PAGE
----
The matchup featured a number of questionable calls, but the officials really drew the ire of both Lions fans and the general football public during a fourth-quarter comeback from the Packers.
Detroit sacked quarterback Aaron Rodgers on a third-and-10 play with just over 10 minutes remaining, which would have forced the Packers to punt trailing 22-13. But an illegal-hands-to-the-face penalty on Lions pass-rusher Trey Flowers wiped out the sack and gave Green Bay an automatic first down.
Replays didn't exactly back up the call on the field.
"I didn't think hands to the chest was a penalty," Flowers said after the game, according to ESPN's Michael Rothstein. "I thought hands to the face. But I had them right here on the chest."
Just three plays later, Rodgers hit receiver Allen Lazard with a 35-yard strike to bring the Packers within two points.
The touchdown wasn't without controversy of its own, though, as the booth confirmed the scoring play - thus opting against a more extensive review - despite video appearing to show Lazard down by contact short of the goal line.
After a punt by the Lions, Rodgers was given a chance to lead a game-winning drive. The former MVP pushed the ball inside the Lions' 20-yard line, where the Packers failed on a third-and-4 with 1:36 to play.
A field goal by Green Bay would have left Detroit with some time to attempt a game-winning drive of its own, but another phantom illegal-hands-to-the-face call on Flowers resulted in a first down.
"I actually changed the position of my hands, because it was to the chest initially," Flowers said of the second penalty. "I was doing it all game. I didn't know that was a flag to the chest, so I could change it to (motioning somewhere else on his chest). They called it again."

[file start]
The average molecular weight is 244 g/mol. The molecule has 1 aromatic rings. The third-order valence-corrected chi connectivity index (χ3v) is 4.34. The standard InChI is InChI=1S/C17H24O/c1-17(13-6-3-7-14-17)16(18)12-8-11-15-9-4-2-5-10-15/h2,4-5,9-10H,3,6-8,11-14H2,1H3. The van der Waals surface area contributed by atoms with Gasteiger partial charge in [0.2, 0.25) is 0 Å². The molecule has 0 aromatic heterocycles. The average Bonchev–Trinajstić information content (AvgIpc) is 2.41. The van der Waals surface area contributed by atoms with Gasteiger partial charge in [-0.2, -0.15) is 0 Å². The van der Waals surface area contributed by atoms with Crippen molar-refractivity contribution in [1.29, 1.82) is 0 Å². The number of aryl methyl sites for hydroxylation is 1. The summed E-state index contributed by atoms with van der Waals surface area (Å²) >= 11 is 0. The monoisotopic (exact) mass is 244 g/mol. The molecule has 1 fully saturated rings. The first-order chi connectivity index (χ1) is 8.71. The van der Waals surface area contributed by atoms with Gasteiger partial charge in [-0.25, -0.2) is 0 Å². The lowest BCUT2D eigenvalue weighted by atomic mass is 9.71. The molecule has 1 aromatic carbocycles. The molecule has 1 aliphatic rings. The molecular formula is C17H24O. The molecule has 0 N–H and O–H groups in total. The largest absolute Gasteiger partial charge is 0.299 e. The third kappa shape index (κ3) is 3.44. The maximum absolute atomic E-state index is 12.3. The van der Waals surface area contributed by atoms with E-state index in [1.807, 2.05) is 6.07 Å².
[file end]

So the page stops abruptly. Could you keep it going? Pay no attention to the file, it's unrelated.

The penalty allowed the Packers to run the clock all the way down before Mason Crosby came on to drill a 23-yard field goal that put Green Bay up 23-22 as time expired.
Referee Clete Blakeman offered the following explanation for the flags on Flowers as part of the postgame pool report, according to Rob Demovsky of ESPN:
"The umpire threw both of them. The last one was really the only one I’ve discussed with him. Basically, it's for illegal use of the hands, hands-to-the-face foul. To be a foul, we basically need some forceful contact that's prolonged to the head and neck area of the defender, So, in his mind he had pinned him back, it was prolonged, and that's what created the foul."
The Packers took advantage of the controversial calls to improve to 5-1 on the season, while the loss dropped the Lions to 2-2-1.